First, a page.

Here I propose some more oblique ways to do that.

  • Find documents against. People who dislike, or say the contrary of what it’s commonly said. I once read about the French Revolution : next to the great books I piled on my table, I put a book written by a Royalist, an historian whose motto was “Revolution : a wrong mess!”. He was a good writer, though, and I learned a lot from him – though it’s pretty rare to find this “music” in our times.
  • Explore little branches of the tree. After decades of exploration, I knew the great composers and their important works : Brahms, Bartok, Prokofiev and more. Then I spent years to explore the same field, but under the stars : Roussel, Martinu, Walton and Sibelius. And thanks to the previous “normal” exploration, I had so much pleasure!
  • Find other ways to explore :
  • Instead of reading history books about an era, try to read books written by witnesses. Instead of trying to find the big picture, choose one person, a detail. One painter’s life. Instead of reading, go to lectures, watch them on YouTube. Find the minor things, what’s considered failures, and study hows and whys…

  • Explore what’s difficult : Mahler instead of Beethoven. Avant-garde photography.
  • Explore what’s hard because documents are rare, or the field very small.
  • Explore what you think you dislike : Consider other doors. Baroque music. Swedish movies. History of Prussia. Try to see if you find surprise-gold.
  • Go on site. This is totally different. Feeling the air of Waterloo. Find Vermeer’s city. Watch the sky…
  • In between two fields. Instead of studying Portugal or the new America, study the boats, the travels, the movements, agreements, trades. Learn what happened between two territories : producers and movie makers, Napoleo and United Kingdom…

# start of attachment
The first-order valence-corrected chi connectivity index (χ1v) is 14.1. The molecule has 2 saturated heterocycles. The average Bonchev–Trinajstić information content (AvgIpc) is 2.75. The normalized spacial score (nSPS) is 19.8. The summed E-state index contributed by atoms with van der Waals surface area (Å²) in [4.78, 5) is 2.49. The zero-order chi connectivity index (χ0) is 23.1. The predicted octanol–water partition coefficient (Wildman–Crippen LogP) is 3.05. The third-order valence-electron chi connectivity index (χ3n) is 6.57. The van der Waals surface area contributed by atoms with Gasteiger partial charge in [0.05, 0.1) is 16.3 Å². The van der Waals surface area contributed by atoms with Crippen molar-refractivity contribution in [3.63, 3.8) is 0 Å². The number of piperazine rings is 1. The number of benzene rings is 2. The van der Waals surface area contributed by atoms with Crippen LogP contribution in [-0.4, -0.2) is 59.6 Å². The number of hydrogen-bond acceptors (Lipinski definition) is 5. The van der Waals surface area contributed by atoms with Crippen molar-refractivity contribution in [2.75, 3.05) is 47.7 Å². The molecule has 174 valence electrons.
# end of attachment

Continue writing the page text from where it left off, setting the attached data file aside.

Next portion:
What territory will you find? Butterflies? African masks? Dante? Religions in India? Story of the city of Philadelphia? Bridges of Budapest?

Do you have other ideas to find doors, bridges, territories and maps?

Then, what vein of gold will you find? What doors, what ways? Will you wake up in the morning with this delicious urge : dig more, know more, learn more?

Thanks for reading!

 

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Instagram : genevievealicegarner

 

 

 

Unusual Stratums & Facets

Yesterday a friend told he liked to watch Boulevard du Palais, a French crime TV series.

Unlike his smart wife, he told me, he never really understands what it’s all about with the complex story, many characters, dead bodies and interlocked investigations – which seemed to be boring to him. He said he loved it because of the detective – the actor, and the way this man was performing.

This idea itself is a perfect seed to think about what is entertainment, an audience, an actor, etc…

As usual, it’s a bunch of questions :

Artists

  • Are you aware of all the facets which could be loved in your work?
  • What if you decided to focus on an unusual one?
  • What if the “main thing” (in a crime novel : the story) was a fancy dress to reach the audience with another stick?
  • You’re, for example, staging a theater play, or rehearsing a symphony. Could you write the most complete list of elements you work on? Then imagine one person in the auditorium focussing on an unusual one? If you do that, what do you learn? What do you lose? So what?

Audience

  • If you dislike a piece of Art (music, movie, poetry, etc), did you look for the right door to enter it? Is it worth it? Any clue?
  • Do you have to find your own casual way to explore something? The bass only in music, the light only in a movie, the style in a crime novel?
  • If you can have pleasure with an element only, why wouldn’t you imagine to “read” impossible things for you, just to find YOUR way, your facet – letting got the “real thing” to gather your own shells?

Extensions

  • In your field, how could you use this idea?
  • What if, to find ideas to blog about, you read completely out of your expertise?
  • What is the eye of an expert? Can he really understand all the stratums, the levels of a work?
  • What is a masterpiece? There are many criterions, but what happens when many levels of reading are amazing?
  • If you work on a mainstream piece of work, where do you hide subtleties?
  • If you’re a photographer, you probably read a cook book or watch a movie differently, you have “your” facet-seeker ready. So… what do you miss? Is your expertise blinding you?